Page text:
Positioned outside the limits of the cluster of high-rises in the neighboring banking district, the PalaisQuartier forms the architectural highpoint of a new district in downtown Frankfurt—with shapes that catch the eye even from a great distance, its expressive shape creates an exciting counterpart. Together with the Thurn und Taxis Palais Townhouse (recently rebuilt to preserve its original façade), and the “MyZeil” shopping mall, the PalaisQuartier rounds out a new district which has a decidedly urban flair.
The urban planning concept from the outset envisaged the construction of an urban quarter on the former Post Office site that linked various facilities such as accommodation, hotels, offices, restaurants, event rooms and retail outlets with each other. The new combination of reconstructed space, inner-city shopping mall, office high-rise tower and hotel creates a lively urban place in the center of Frankfurt. The Thurn und Taxis Plaza forms the publicly accessible center of the new quarter, enriching the inner city.
Two materials, namely aluminum and glass, define the appearance of the face of the building, which is designed as segmented curtain façades. The eye-catching characteristic of the tower is, when seen from the side, the diamond-shaped fully glazed surfaces. They are integrated into the façade like crystalline bodies. In order to emphasize the crystalline character of the glass, diamonds are implemented as dual façades using highly transparent, untreated panes of glass as the outer layer, with solar protection integrated into the intervening space in the façade, and insulation-grade glass windows constituting the inner, thermal skin. If desired, the windows in the office high-rise can be opened to provide natural ventilation. The transparency of the high-rise façades with their non-reflecting windows makes it possible to look in and out, enlivening the high-rise and opening it up visually to its surroundings.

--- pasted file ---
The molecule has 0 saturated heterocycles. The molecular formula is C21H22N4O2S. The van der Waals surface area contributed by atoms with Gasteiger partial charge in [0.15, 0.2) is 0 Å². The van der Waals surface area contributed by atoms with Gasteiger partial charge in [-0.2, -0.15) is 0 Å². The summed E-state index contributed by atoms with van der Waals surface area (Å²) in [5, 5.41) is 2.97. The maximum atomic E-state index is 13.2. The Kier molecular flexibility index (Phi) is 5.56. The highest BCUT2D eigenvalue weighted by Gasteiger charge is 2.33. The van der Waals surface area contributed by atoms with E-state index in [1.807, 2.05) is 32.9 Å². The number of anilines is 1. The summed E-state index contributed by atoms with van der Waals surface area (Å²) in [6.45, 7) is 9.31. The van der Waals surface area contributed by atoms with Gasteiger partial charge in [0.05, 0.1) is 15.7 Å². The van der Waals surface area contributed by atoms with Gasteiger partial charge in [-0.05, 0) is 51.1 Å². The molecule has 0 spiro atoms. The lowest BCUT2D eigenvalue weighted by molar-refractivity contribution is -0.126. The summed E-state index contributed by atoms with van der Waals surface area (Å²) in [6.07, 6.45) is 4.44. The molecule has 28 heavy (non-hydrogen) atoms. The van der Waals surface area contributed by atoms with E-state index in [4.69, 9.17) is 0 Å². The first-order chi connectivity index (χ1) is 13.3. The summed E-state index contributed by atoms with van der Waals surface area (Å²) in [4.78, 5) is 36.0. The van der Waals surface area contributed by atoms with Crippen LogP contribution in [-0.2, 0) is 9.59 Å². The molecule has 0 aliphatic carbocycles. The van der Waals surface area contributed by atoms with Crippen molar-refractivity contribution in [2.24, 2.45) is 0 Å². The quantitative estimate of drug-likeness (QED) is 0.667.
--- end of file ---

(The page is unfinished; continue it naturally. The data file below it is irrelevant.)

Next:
The tower’s slightly tilted façades are structured by the three striking fold lines and their height, which is defined by the design and derived from the overall shape. Inspired by Constantin Brancusi’s gleaming column-like artworks, the sculptural qualities of the office tower with its neighboring hotel tower serve as unmistakable points of orientation in the city’s fabric.
The tapering/expansion that results from the tilting creates office footprints with different depths in line with the building’s underlying geometry. The usable depth of the office areas, which are 3.05 m (10ft) high from floor-to-ceiling, is about 5.9m (19ft) in the tapered sections and up to 9.6m (31.5ft) in the zones that jut out furthest. This variance encourages a great range of different office layouts, from executive offices via combined offices with a central area for communicative shared usage, through to open plan offices.
The energy concept envisages that about 50% of the heating/cooling energy requirement is covered by sustainable systems. About 20% of the figure is obtained geothermally through a combined heat-pump and cooling system. The highly efficient central heat recovery plant relies on radiant heat from the shopping mall and the underground car park. It provides about 30% of the total heating energy requirement. The rented areas are cooled/heated by means of a heating control system for the respective building section integrated into the concrete ceilings. For this reason, there is no need for suspended ceilings in the sections containing office workstations. Ambient temperature, lighting and solar protection blinds are all centrally controlled by sensors, whereby they can be individually set at any time.